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2. Chopra, O.P.: Unaccounted income—some estimates (Economic and Political Weekly, 1982, 17 (17-18), 739-44).
3. Datt, R.: The parallel economy in India (Indian Economic Journal, 1982-83, 30(4), 19-54).
4. Feige, E.L.: The UK’s unobserved economy—a preliminary assessment (Journal of Economic Affairs, 1987, 1, July, 205-12).
5. Ghosh, A.K., et al.: Trends in capital formation, growth of domestic product and capital-output ratios (Journal of Income and Wealth, 1981, 5(1), 1-27).
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10. Gupta, S., and Mehta, R.: Estimate of underreported national income (Journal of Income and Wealth, 1982, 5(2), 109-113).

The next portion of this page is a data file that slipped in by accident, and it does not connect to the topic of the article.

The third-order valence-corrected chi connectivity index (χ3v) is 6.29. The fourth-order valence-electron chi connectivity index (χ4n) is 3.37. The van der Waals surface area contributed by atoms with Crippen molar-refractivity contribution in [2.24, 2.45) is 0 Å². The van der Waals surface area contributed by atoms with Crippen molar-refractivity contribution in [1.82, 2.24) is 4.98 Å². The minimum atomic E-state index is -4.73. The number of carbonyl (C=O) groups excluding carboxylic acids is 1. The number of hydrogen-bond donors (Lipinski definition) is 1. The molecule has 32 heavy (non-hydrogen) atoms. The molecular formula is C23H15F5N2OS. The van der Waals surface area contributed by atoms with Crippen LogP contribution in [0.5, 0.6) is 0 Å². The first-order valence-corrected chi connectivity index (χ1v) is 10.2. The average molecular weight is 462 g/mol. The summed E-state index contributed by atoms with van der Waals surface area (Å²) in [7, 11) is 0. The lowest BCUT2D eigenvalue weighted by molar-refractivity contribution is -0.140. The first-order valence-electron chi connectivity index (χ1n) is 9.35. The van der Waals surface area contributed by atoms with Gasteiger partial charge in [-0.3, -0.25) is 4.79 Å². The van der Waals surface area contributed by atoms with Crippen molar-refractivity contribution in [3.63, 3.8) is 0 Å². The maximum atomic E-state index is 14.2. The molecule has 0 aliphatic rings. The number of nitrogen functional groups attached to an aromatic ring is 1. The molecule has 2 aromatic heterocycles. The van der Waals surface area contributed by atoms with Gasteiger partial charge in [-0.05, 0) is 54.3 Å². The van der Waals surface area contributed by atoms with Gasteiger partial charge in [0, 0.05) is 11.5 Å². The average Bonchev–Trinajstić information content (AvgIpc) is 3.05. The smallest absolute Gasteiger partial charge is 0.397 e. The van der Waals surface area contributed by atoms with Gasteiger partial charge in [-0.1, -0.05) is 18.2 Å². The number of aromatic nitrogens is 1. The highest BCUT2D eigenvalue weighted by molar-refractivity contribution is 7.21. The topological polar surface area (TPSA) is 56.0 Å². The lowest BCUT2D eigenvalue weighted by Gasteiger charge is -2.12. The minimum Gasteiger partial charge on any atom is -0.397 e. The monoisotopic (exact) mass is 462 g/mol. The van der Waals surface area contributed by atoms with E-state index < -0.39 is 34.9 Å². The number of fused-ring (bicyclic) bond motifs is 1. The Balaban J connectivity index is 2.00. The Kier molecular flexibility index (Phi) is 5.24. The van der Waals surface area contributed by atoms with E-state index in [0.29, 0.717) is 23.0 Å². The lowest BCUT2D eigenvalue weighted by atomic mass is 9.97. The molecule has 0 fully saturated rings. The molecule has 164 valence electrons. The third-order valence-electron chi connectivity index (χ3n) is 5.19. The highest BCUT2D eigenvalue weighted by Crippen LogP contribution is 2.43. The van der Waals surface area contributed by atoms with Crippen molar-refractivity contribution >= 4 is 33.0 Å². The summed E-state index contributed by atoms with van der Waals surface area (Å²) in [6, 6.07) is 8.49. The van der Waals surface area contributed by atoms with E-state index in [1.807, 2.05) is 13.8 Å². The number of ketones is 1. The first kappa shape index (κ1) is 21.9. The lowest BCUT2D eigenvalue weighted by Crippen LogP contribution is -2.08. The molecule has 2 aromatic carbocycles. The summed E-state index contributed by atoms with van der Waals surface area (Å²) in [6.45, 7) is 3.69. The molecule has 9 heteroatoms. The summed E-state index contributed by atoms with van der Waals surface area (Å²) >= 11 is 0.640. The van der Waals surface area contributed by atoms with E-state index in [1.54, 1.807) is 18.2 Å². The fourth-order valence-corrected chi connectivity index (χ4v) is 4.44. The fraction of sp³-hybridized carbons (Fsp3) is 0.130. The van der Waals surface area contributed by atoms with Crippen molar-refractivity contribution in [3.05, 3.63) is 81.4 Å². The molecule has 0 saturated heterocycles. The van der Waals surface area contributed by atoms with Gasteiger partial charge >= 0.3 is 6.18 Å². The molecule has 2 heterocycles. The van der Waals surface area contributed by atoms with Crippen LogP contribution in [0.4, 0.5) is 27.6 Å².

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Reports of Commissions
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4. India Direct Taxes Administration Enquiry Committee (1958): Report: Delhi, Manager of Publications, 1960 (Chairman: Mahavir Tyagi).
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10. India. Direct Tax Law Committee: Interim Report (Delhi, Controller of Publications, 1977).
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12. Kaldor, N.: Indian tax reform—report of a survey (New Delhi, Department of Economic Affairs, 1956).
13. Rangnekar, D.K.: Magnitude of black money (In India. Direct Taxes Enquiry (Wanchoo) Committee: Final Report, 1971. pp. 249-50.
14. U.K. [G.B.] Board of Inland Revenue: The black economy (In its 123rd report year ended March 31, 1980. Cmnd. 8160. H.M.S.O., February 1981. Chapter 5).
The author is a former Librarian and Member of Faculty, Administrative Staff College of India. He was also the Chief of Research, Eenadu daily, Hyderabad.